This little slice of recent monetary history shows how rapidly the concept and use of money has evolved in a century; but if we look further back in time we can see how radical that evolution has been and, more importantly, where it is now headed. The Death of Money is the title of a recent book by Joel Kurzman, which argues that com­puter­isation has created a bastard form of cash, which will destroy the global economic system unless new mechanisms are found to eliminate the potential for fraud. It is doubtful, however, that new mechanisms will solve anything, for money is so bound up with the human community, and thus with human nature, that no permanent cure is possible without redesigning social structures. Economic reform now calls for radically new thinking on both a technical and ethical level.

Any attempt to rebuild on the old foundation will, inevitably, result in future collapse. This is why a new concept of money and of the economic community is now needed. Unless we go down to this level of economic understanding, reinvention of the financial system would be meaningless.

Since there is no immediate alternative to the US dollar as a global currency, the ongoing corruption of the monetary system will doubtless continue for some months, if not years. During that time, we will almost certainly see a de-globalization, as countries or trading blocs, like “Euroland,” set up tariff barriers and exchange controls. Along with this we may expect to see new kinds of local and regional currency initiatives springing up, as happened in the Great Depression of the 1930’s.

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What is Money?

Wider reform that will eventually rebuild a global trading system will need to start by considering the origin and purpose of money. In its first appearance, as precious metals, it was clearly understood as a uniquely useful item in a system of barter, and that function has never disappeared, despite the mantra that “Gold is a barbarous relic” which economics students in high school and university are trained to repeat, without ever examining the evidence for its truth. The phrase has the authority of Lord Keynes, although it was actually first used in the nineteenth century by the less well known  monetary reformer Alexander del Mar.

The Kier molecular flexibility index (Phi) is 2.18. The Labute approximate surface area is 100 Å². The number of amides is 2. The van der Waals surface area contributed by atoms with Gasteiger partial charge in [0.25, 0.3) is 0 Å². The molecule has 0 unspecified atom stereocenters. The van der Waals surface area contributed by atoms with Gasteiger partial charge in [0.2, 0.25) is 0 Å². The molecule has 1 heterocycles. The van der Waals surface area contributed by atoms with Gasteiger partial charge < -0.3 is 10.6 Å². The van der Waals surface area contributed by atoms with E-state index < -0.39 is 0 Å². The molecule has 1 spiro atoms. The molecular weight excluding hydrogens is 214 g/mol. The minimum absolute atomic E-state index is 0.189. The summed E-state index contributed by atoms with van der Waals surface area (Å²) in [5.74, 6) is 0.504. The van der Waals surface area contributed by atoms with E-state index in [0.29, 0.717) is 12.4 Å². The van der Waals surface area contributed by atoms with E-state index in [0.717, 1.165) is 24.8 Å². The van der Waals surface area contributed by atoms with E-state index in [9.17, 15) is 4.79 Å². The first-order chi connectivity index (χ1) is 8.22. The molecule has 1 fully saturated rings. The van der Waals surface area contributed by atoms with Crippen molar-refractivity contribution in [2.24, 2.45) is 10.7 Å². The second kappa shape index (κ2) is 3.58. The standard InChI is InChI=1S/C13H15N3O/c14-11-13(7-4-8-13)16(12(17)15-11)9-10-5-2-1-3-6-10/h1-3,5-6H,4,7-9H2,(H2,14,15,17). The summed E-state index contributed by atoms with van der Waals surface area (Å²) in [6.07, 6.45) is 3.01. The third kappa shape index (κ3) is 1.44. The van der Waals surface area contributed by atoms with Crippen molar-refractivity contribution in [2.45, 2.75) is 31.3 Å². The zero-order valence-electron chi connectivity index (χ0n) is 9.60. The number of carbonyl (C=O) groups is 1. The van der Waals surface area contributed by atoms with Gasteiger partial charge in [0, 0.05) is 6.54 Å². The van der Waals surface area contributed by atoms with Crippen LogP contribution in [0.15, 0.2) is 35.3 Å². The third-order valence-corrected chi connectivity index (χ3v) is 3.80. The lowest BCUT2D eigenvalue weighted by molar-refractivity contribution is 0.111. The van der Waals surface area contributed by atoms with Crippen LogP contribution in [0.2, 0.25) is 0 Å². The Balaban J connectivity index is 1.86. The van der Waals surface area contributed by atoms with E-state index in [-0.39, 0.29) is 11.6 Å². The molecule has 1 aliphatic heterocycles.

The use of money raised economic activity above the level of barter, enabling a society to become civilized and to cross the barrier between tribe and tribe. Without money, trade is restricted to primitive and immediate exchange, saving for the future is impossible and the planning of capital projects for the benefit of the community made virtually impossible. As the world’s monetary system collapses around us, the time is appropriate to make a statement that only recently would have seemed outlandish or even unintelligible:

Just as human progress from savagery to civilization has depended on the invention of money, future progress will depend upon a new definition and use of money.

Money in classical economics has three functions. It is

So far, so obvious, but whatever the textbooks say, money today is not a reliable store of value, for it is constantly depreciating through inflation and, by the same token, is not a reliable measure of value either, a fact which economic theory conveniently overlooks. 

Of no less importance are the many social roles that money plays in addition to its classical functions. It is critical in metaeconomic theory to understand that money

Consideration of these factors extends the science of economics deep into social and political territory. Away from the imposing equations of professional economists, the whole purpose of economic activity is brought into question, and with it ideals of ethics and of community and even the purpose of life itself. Money has achieved an almost sacramental status in modern society, and become an all-purpose good, like grace in Christian theology, so that making money is often taken as an unquestioned end in itself. In Danny deVito’s immortal non-sequitur, “Everyone needs money; that’s why it’s called money.” “Money,” to quote the convicted fraudster Bernie Cornfeld, “has a strange purity.”  It has been called “frozen desire,” but could equally be called “crystallized power,” for with money in the bank we can get people to do things for us, like making a suit or building us a house, or we can get governments to do our bidding, if we have enough money.